No Energy in the Executive
Can the Obama administration be compelled to approve offshore drilling?
Jul 4, 2011, Vol. 16, No. 40 • By ADAM J. WHITE
"At some point this must end. With a permit, or without.” With those words, an exasperated federal judge punctuated his latest decision ordering the Obama administration to process applications to drill for oil and gas offshore. More than a year after the BP Deepwater Horizon oil spill caused the administration temporarily to halt the federal permitting process, Judge Martin Feldman of the Eastern District of Louisiana was prepared to accept no further bureaucratic delay by the federal regulators who continue to bottle up almost all drilling applications.
The court’s May 10 order would have been remarkable if only for its emphatic rhetoric. But even more noteworthy was the fact that the Obama administration—i.e., the Interior Department, with jurisdiction over offshore drilling—claimed to have ended its moratorium seven months earlier.
Yet an unofficial moratorium is seemingly still in place. And Judge Feldman is joined in his frustration by restive congressmen of both parties, especially from the delegations of coastal oil- and gas-producing states. To force an end to the gridlock, the House has begun passing bills imposing deadlines on federal regulators’ review of drilling applications.
Congress’s frustration is understandable, but its strategy is underwhelming. New statutory deadlines, by themselves, will not end the drilling moratorium. Drilling proponents who pin their hopes on procedural “fixes” are setting themselves up for disappointment.
That Congress feels compelled to order the Interior Department to -hasten the review of drilling applications shows how dramatically the Obama administration reacted to last summer’s Gulf of Mexico oil spill. Just 16 months ago, President Obama—surrounded by Interior Secretary Ken Salazar, Energy Secretary Steven Chu, climate “czar” Carol Browner, and other officials—announced an energy strategy that would include expanded drilling in the Atlantic and Gulf waters. That policy, he insisted, would be “guided not by political ideology, but by scientific evidence.”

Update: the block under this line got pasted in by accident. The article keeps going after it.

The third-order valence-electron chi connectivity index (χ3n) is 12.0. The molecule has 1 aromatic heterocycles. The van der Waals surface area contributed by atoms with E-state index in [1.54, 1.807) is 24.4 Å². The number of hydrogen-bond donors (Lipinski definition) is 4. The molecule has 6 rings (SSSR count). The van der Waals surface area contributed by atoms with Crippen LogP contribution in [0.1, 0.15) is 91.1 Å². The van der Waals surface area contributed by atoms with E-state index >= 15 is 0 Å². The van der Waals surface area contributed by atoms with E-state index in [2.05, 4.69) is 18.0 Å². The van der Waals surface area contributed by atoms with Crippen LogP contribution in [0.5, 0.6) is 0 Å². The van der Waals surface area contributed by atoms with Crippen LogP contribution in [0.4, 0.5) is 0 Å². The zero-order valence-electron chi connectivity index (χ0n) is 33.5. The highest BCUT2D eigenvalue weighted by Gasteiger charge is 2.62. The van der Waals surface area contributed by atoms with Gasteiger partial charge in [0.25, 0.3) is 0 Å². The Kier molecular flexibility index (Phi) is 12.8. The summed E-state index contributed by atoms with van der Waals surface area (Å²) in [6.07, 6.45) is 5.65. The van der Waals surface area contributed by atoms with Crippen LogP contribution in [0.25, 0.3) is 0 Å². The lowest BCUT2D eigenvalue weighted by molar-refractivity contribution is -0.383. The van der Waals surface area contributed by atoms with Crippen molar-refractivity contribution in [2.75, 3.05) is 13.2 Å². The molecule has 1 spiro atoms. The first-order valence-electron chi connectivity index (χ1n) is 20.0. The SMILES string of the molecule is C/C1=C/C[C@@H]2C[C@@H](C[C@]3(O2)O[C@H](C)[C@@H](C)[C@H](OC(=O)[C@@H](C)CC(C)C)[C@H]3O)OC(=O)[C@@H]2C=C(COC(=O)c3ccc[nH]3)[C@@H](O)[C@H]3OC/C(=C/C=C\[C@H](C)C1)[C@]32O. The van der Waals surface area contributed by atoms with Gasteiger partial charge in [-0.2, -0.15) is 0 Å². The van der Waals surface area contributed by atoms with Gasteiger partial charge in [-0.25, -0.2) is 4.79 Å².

The administration’s new strategy was shortly thereafter engulfed in a deluge of oil—BP’s Deepwater Horizon well erupted just three weeks later. Desperate to forestall more disasters, Salazar imposed a six-month moratorium on drilling in water deeper than 500 feet, including 33 wells then under construction. President Obama reiterated this ban in an Oval Office address two weeks later, urging that “we need to know the facts before we allow deepwater drilling to continue.”
But the administration’s commitment to a science-not-politics-based policy quickly proved to be empty rhetoric. Would-be drillers challenged the moratorium in federal court, and Judge Feldman issued his first of several decisions, concluding that the moratorium was far more expansive than the factual record warranted. Undeterred by the judge’s order, the administration “rescinded” that moratorium and imposed a virtually identical new one. Further litigation ensued.
When Salazar ultimately announced the end to that moratorium in October 2010, after months of litigation, pro-drilling advocates reacted with a distinct sense of skepticism. The American Petroleum Institute’s president warned that “without additional resources and a serious commitment by the government to process and approve permits . . . a de facto moratorium . . . will continue to cripple the already hard-hit Gulf region.”
And by all appearances, that warning has proved correct. According to the House Oversight Committee’s recent report, the administration’s official moratorium “was replaced by a ‘permitorium’—whereby drilling activity remained at a standstill not by operation of law—but because of inaction on the part of [Interior].” As proof of the “permitorium,” the House report noted that before the Deepwater Horizon spill, Interior had “processed and issued permits to drill in two weeks”; since the moratorium ended last year, only one new well had been approved. In the words of Judge Feldman, “Where there should be a queue” of applications receiving orderly review, “there is instead an untended pile.”
With the administration unwilling to accelerate the regulatory process, and the federal courts seemingly unable to effect change, Congress increasingly has sought to force the administration’s hand itself. Its most recent strategy is to impose new deadlines on federal regulators reviewing drilling permit applications.
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